Former navy ship in Bridgewater 'imminent threat of pollution,' coast guard says
Federal Court order answers question of ownership, says Port of Bridgewater responsible for Cormorant
A former navy vessel that's languished in Bridgewater, N.S., for 18 years has deteriorated and now poses an environmental risk to the LaHave River, according to the Canadian Coast Guard.
The coast guard has completed the pollution threat assessment of the Cormorant announced in June and found that "it's an imminent threat of pollution."
"The mooring lines are deteriorating. There are pollutants that have been leaking from the engine ... There's some questions around the hull integrity," Bernadette Jordan, Canada's minister responsible for fisheries, oceans and the Canadian Coast Guard, told CBC's Information Morning.
While the coast guard's last assessment in 2015 stated the derelict vessel was free of pollution, Jordan, the MP for South Shore-St. Margarets, said deterioration has changed the situation.
She's worried that if the Cormorant isn't removed soon, it could sink like it did during the winter of 2015. It cost about a million dollars to clean it up then.
"We need to find a permanent solution to make sure that, you know, we protect the environment, make sure that we're looking after the area that surrounds it, and finally dealing with this once and for all," Jordan said.
Rick Welsford, the president of the Port of Bridgewater, agrees.
The Port of Bridgewater is now responsible for the vessel following a Federal Court order that was issued on Nov. 8. The consent judgment put an end to a legal battle over ownership that had dragged on for years.
Welsford said keeping the case of the Cormoront in the courts wasn't benefiting anyone.
He said he agreed that the Port of Bridgewater would assume ownership on the condition that he can remove some artifacts from the vessel and return them to the navy.
The Cormorant, which was decommissioned in 1997, is now up for sale, he said.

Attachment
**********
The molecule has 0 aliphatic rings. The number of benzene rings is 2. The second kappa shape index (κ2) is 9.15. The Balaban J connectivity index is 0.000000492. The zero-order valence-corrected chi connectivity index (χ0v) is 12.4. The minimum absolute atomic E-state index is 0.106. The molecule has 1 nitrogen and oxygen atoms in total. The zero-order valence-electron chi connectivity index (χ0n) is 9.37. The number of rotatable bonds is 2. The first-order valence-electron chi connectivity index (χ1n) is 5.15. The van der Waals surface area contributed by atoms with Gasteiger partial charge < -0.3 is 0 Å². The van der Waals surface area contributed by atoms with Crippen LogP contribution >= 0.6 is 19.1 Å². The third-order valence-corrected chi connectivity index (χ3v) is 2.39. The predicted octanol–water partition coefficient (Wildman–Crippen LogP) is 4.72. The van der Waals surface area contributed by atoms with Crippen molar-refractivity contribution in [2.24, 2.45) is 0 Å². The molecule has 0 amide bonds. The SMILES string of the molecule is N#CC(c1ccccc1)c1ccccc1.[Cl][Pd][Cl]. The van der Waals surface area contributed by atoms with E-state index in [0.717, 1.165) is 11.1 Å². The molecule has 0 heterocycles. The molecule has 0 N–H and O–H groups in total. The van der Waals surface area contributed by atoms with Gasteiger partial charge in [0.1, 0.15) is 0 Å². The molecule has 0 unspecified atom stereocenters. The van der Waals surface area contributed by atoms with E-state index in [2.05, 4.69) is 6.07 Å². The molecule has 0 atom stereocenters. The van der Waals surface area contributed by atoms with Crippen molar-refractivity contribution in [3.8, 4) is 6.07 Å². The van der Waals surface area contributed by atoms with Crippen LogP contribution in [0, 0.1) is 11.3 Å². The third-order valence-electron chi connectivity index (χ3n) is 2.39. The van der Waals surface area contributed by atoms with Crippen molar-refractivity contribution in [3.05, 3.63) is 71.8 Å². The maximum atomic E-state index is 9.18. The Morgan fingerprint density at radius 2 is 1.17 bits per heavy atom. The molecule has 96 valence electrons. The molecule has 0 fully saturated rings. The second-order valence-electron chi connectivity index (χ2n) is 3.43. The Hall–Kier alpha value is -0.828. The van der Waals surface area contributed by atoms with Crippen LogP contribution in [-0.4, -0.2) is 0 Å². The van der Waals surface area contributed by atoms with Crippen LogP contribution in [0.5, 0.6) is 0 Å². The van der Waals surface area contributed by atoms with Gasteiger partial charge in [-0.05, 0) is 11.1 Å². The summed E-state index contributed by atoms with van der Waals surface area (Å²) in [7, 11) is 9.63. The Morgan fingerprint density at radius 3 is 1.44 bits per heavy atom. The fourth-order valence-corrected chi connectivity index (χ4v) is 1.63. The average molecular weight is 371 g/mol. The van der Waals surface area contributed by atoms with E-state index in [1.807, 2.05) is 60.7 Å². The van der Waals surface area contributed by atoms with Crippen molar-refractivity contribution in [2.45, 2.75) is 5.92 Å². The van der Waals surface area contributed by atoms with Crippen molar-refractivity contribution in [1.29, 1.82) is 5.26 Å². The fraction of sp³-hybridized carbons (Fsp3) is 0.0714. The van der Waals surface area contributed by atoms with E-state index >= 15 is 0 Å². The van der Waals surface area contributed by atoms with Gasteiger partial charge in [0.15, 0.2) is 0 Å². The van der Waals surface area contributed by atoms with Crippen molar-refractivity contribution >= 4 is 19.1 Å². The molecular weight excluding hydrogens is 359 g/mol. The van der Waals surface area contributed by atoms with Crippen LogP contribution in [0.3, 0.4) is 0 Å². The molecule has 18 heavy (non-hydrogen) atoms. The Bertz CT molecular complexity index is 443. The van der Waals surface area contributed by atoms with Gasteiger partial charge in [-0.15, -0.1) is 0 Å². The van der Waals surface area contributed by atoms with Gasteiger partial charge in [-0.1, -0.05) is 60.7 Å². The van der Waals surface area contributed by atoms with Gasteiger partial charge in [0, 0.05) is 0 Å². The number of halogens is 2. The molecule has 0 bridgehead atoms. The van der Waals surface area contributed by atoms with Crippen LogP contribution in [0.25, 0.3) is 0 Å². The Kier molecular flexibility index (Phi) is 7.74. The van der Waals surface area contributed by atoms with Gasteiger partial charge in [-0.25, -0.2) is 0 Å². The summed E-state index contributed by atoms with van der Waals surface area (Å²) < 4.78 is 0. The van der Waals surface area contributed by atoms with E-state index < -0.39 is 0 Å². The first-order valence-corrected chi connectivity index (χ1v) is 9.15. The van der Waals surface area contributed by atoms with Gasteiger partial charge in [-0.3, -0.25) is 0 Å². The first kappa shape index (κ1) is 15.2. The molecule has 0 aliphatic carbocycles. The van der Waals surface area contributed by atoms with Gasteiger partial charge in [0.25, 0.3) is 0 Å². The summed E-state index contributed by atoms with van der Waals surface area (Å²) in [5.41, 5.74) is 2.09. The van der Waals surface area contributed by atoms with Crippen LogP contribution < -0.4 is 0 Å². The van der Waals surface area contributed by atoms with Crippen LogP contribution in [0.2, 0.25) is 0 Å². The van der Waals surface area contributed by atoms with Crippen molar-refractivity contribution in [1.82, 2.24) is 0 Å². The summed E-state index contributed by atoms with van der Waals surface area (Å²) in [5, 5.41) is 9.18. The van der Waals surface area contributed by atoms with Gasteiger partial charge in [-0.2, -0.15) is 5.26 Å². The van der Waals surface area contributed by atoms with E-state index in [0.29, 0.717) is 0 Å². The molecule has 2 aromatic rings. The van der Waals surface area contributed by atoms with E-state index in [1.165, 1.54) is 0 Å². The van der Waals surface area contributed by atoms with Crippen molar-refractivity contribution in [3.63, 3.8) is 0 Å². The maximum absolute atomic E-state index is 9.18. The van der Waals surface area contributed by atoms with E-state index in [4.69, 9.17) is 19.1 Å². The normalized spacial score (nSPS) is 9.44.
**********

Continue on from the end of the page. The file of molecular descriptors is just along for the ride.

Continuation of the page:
"The port is stuck with it right now, and the port is being blamed for a lot of things that's probably a little bit unfair," Welsford said. "But our priority has been the same as the federal government and the same as the minister's — get it out of there."
Welsford said he wants the vessel removed from the river, whether that means finding a buyer who will scrap it or having the coast guard come in and clean it up.
Our priority has been the same as the federal government and the same as the minister's — get it out of there."- Rick Welsford, president of Port of Bridgewater
Now that the Port of Bridgewater is the owner, that could mean it's also on the hook for the cost of removal. But Welsford said he's not focused on that right now.
"Get the ship away and then we'll figure out at the end of the day who owes who what," he said.
The federal government has greater power to clean up derelict vessels like the Cormorant under The Wrecked, Abandoned or Hazardous Vessels Act, which was championed by Jordan and received royal assent earlier this year.
But the minister said she doesn't have a timeline for when the Cormorant will be removed.
The coast guard's assessment report hasn't been released, and Jordan said work is still being done to analyze the findings and determine next steps.
When asked what impact the potential pollution could have on the river — and the people who use it — Jordan said she doesn't want to wait to find out.
"I don't want to find out what's going to happen if there's a problem. We need to be proactive with it. We need to make sure that we do address the issue with the Cormorant before it becomes a bigger problem," she said.
Welsford said he hasn't seen the coast guard's report so he doesn't know the extent of the pollution threat, although he's asked for more details.
He said removing the Cormorant has been a long and complicated process — and it's not over.
"Those rules are pretty new, and whether it's me or a lawyer or a court judge or the coast guard ... this is a new experience for all of us," he said.
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With files from CBC's Information Morning